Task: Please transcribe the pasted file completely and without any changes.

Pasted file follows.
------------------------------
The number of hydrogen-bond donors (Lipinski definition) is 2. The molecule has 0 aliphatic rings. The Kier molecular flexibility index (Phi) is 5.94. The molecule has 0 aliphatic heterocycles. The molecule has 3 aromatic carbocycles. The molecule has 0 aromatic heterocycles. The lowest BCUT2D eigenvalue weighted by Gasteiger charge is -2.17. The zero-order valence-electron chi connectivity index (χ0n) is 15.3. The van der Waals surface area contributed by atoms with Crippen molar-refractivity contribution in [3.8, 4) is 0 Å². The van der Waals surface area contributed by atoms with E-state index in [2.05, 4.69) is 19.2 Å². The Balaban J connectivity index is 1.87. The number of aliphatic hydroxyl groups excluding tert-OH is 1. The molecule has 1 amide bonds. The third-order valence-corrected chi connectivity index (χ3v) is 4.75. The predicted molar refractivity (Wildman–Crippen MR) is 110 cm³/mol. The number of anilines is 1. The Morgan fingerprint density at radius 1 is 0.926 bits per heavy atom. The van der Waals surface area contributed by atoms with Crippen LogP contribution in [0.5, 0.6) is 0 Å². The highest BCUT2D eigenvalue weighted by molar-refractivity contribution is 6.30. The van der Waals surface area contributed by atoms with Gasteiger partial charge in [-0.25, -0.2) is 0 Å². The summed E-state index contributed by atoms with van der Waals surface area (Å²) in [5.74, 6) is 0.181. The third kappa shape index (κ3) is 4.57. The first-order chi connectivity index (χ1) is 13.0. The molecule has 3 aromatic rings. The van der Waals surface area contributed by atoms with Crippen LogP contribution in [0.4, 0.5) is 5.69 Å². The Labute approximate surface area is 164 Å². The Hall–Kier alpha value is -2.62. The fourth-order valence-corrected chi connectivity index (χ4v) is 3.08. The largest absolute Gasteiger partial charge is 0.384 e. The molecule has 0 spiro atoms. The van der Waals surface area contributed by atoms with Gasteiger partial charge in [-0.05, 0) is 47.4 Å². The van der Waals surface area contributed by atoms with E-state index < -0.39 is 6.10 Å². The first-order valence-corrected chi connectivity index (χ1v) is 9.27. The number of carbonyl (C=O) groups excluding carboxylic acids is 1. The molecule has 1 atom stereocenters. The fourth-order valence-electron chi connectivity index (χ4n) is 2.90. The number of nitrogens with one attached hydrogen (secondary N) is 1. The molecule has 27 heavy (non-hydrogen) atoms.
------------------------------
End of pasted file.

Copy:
The number of hydrogen-bond donors (Lipinski definition) is 2. The molecule has 0 aliphatic rings. The Kier molecular flexibility index (Phi) is 5.94. The molecule has 0 aliphatic heterocycles. The molecule has 3 aromatic carbocycles. The molecule has 0 aromatic heterocycles. The lowest BCUT2D eigenvalue weighted by Gasteiger charge is -2.17. The zero-order valence-electron chi connectivity index (χ0n) is 15.3. The van der Waals surface area contributed by atoms with Crippen molar-refractivity contribution in [3.8, 4) is 0 Å². The van der Waals surface area contributed by atoms with E-state index in [2.05, 4.69) is 19.2 Å². The Balaban J connectivity index is 1.87. The number of aliphatic hydroxyl groups excluding tert-OH is 1. The molecule has 1 amide bonds. The third-order valence-corrected chi connectivity index (χ3v) is 4.75. The predicted molar refractivity (Wildman–Crippen MR) is 110 cm³/mol. The number of anilines is 1. The Morgan fingerprint density at radius 1 is 0.926 bits per heavy atom. The van der Waals surface area contributed by atoms with Crippen LogP contribution in [0.5, 0.6) is 0 Å². The highest BCUT2D eigenvalue weighted by molar-refractivity contribution is 6.30. The van der Waals surface area contributed by atoms with Gasteiger partial charge in [-0.25, -0.2) is 0 Å². The summed E-state index contributed by atoms with van der Waals surface area (Å²) in [5.74, 6) is 0.181. The third kappa shape index (κ3) is 4.57. The first-order chi connectivity index (χ1) is 13.0. The molecule has 3 aromatic rings. The van der Waals surface area contributed by atoms with Crippen LogP contribution in [0.4, 0.5) is 5.69 Å². The Labute approximate surface area is 164 Å². The Hall–Kier alpha value is -2.62. The fourth-order valence-corrected chi connectivity index (χ4v) is 3.08. The largest absolute Gasteiger partial charge is 0.384 e. The molecule has 0 spiro atoms. The van der Waals surface area contributed by atoms with Gasteiger partial charge in [-0.05, 0) is 47.4 Å². The van der Waals surface area contributed by atoms with E-state index < -0.39 is 6.10 Å². The first-order valence-corrected chi connectivity index (χ1v) is 9.27. The number of carbonyl (C=O) groups excluding carboxylic acids is 1. The molecule has 1 atom stereocenters. The fourth-order valence-electron chi connectivity index (χ4n) is 2.90. The number of nitrogens with one attached hydrogen (secondary N) is 1. The molecule has 27 heavy (non-hydrogen) atoms.